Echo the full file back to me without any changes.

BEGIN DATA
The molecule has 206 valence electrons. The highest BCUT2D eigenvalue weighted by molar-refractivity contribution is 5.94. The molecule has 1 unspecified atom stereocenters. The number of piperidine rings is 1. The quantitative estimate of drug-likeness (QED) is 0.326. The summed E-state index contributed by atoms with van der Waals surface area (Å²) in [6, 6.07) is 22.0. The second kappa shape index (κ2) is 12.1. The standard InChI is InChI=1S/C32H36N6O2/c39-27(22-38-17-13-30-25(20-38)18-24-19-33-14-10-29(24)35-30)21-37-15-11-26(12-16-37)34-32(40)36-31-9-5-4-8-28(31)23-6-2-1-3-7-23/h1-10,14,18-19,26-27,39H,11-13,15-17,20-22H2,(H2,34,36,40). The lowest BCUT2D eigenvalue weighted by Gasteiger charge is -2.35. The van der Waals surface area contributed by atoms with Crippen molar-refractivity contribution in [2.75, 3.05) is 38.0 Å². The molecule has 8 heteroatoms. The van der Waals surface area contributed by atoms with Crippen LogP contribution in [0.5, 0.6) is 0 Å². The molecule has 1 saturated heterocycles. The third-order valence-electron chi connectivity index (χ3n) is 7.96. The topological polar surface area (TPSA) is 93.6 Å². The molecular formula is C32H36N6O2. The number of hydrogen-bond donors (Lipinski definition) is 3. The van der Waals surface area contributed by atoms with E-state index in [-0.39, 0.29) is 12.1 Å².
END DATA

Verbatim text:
The molecule has 206 valence electrons. The highest BCUT2D eigenvalue weighted by molar-refractivity contribution is 5.94. The molecule has 1 unspecified atom stereocenters. The number of piperidine rings is 1. The quantitative estimate of drug-likeness (QED) is 0.326. The summed E-state index contributed by atoms with van der Waals surface area (Å²) in [6, 6.07) is 22.0. The second kappa shape index (κ2) is 12.1. The standard InChI is InChI=1S/C32H36N6O2/c39-27(22-38-17-13-30-25(20-38)18-24-19-33-14-10-29(24)35-30)21-37-15-11-26(12-16-37)34-32(40)36-31-9-5-4-8-28(31)23-6-2-1-3-7-23/h1-10,14,18-19,26-27,39H,11-13,15-17,20-22H2,(H2,34,36,40). The lowest BCUT2D eigenvalue weighted by Gasteiger charge is -2.35. The van der Waals surface area contributed by atoms with Crippen molar-refractivity contribution in [2.75, 3.05) is 38.0 Å². The molecule has 8 heteroatoms. The van der Waals surface area contributed by atoms with Crippen LogP contribution in [0.5, 0.6) is 0 Å². The molecule has 1 saturated heterocycles. The third-order valence-electron chi connectivity index (χ3n) is 7.96. The topological polar surface area (TPSA) is 93.6 Å². The molecular formula is C32H36N6O2. The number of hydrogen-bond donors (Lipinski definition) is 3. The van der Waals surface area contributed by atoms with E-state index in [-0.39, 0.29) is 12.1 Å².